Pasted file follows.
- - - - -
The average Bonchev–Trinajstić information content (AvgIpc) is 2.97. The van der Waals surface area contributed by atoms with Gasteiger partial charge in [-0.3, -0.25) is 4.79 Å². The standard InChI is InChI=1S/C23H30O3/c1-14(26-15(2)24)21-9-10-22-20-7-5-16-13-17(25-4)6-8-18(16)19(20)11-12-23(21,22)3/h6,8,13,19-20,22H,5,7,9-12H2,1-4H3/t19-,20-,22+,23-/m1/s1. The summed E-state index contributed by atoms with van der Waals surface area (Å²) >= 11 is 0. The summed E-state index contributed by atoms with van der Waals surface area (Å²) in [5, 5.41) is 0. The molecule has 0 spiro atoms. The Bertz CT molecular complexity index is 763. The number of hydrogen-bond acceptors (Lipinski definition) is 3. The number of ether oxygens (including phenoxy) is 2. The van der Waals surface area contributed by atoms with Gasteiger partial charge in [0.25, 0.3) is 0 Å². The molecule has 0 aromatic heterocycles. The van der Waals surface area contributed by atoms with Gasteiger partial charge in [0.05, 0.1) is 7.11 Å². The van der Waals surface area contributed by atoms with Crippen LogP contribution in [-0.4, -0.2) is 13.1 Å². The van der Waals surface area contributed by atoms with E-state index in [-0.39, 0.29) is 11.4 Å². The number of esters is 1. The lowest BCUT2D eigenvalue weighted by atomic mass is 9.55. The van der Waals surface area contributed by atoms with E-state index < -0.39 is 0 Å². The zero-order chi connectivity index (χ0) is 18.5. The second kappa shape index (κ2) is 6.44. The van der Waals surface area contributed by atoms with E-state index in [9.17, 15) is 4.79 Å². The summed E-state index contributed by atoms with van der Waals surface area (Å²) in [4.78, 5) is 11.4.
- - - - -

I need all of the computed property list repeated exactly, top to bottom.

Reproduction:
The average Bonchev–Trinajstić information content (AvgIpc) is 2.97. The van der Waals surface area contributed by atoms with Gasteiger partial charge in [-0.3, -0.25) is 4.79 Å². The standard InChI is InChI=1S/C23H30O3/c1-14(26-15(2)24)21-9-10-22-20-7-5-16-13-17(25-4)6-8-18(16)19(20)11-12-23(21,22)3/h6,8,13,19-20,22H,5,7,9-12H2,1-4H3/t19-,20-,22+,23-/m1/s1. The summed E-state index contributed by atoms with van der Waals surface area (Å²) >= 11 is 0. The summed E-state index contributed by atoms with van der Waals surface area (Å²) in [5, 5.41) is 0. The molecule has 0 spiro atoms. The Bertz CT molecular complexity index is 763. The number of hydrogen-bond acceptors (Lipinski definition) is 3. The number of ether oxygens (including phenoxy) is 2. The van der Waals surface area contributed by atoms with Gasteiger partial charge in [0.25, 0.3) is 0 Å². The molecule has 0 aromatic heterocycles. The van der Waals surface area contributed by atoms with Gasteiger partial charge in [0.05, 0.1) is 7.11 Å². The van der Waals surface area contributed by atoms with Crippen LogP contribution in [-0.4, -0.2) is 13.1 Å². The van der Waals surface area contributed by atoms with E-state index in [-0.39, 0.29) is 11.4 Å². The number of esters is 1. The lowest BCUT2D eigenvalue weighted by atomic mass is 9.55. The van der Waals surface area contributed by atoms with E-state index < -0.39 is 0 Å². The zero-order chi connectivity index (χ0) is 18.5. The second kappa shape index (κ2) is 6.44. The van der Waals surface area contributed by atoms with E-state index in [9.17, 15) is 4.79 Å². The summed E-state index contributed by atoms with van der Waals surface area (Å²) in [4.78, 5) is 11.4.